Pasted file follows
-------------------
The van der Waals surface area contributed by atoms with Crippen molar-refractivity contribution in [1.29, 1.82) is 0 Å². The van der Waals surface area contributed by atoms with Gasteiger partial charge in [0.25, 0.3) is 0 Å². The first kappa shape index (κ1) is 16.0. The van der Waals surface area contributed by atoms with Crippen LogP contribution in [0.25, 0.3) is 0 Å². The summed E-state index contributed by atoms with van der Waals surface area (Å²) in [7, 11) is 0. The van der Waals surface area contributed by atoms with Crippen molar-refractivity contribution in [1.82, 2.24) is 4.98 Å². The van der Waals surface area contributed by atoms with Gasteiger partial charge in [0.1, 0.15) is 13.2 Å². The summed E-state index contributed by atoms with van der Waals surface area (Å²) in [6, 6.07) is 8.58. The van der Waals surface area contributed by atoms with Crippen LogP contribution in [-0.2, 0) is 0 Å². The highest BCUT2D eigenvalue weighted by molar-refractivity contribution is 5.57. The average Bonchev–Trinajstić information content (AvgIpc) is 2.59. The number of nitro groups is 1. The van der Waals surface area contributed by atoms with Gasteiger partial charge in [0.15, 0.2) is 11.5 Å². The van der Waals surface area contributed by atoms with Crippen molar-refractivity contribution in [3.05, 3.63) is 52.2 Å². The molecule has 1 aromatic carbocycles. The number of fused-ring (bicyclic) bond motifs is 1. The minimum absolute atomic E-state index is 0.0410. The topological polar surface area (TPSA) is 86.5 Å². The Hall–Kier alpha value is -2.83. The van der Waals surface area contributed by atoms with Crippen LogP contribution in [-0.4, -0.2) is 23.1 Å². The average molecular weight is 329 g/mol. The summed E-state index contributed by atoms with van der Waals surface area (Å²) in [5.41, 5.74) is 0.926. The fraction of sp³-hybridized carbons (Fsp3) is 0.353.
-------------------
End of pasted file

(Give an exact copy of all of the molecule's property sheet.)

The van der Waals surface area contributed by atoms with Crippen molar-refractivity contribution in [1.29, 1.82) is 0 Å². The van der Waals surface area contributed by atoms with Gasteiger partial charge in [0.25, 0.3) is 0 Å². The first kappa shape index (κ1) is 16.0. The van der Waals surface area contributed by atoms with Crippen LogP contribution in [0.25, 0.3) is 0 Å². The summed E-state index contributed by atoms with van der Waals surface area (Å²) in [7, 11) is 0. The van der Waals surface area contributed by atoms with Crippen molar-refractivity contribution in [1.82, 2.24) is 4.98 Å². The van der Waals surface area contributed by atoms with Gasteiger partial charge in [0.1, 0.15) is 13.2 Å². The summed E-state index contributed by atoms with van der Waals surface area (Å²) in [6, 6.07) is 8.58. The van der Waals surface area contributed by atoms with Crippen LogP contribution in [-0.2, 0) is 0 Å². The highest BCUT2D eigenvalue weighted by molar-refractivity contribution is 5.57. The average Bonchev–Trinajstić information content (AvgIpc) is 2.59. The number of nitro groups is 1. The van der Waals surface area contributed by atoms with Gasteiger partial charge in [0.15, 0.2) is 11.5 Å². The van der Waals surface area contributed by atoms with Crippen molar-refractivity contribution in [3.05, 3.63) is 52.2 Å². The molecule has 1 aromatic carbocycles. The number of fused-ring (bicyclic) bond motifs is 1. The minimum absolute atomic E-state index is 0.0410. The topological polar surface area (TPSA) is 86.5 Å². The Hall–Kier alpha value is -2.83. The van der Waals surface area contributed by atoms with Crippen LogP contribution in [-0.4, -0.2) is 23.1 Å². The average molecular weight is 329 g/mol. The summed E-state index contributed by atoms with van der Waals surface area (Å²) in [5.41, 5.74) is 0.926. The fraction of sp³-hybridized carbons (Fsp3) is 0.353.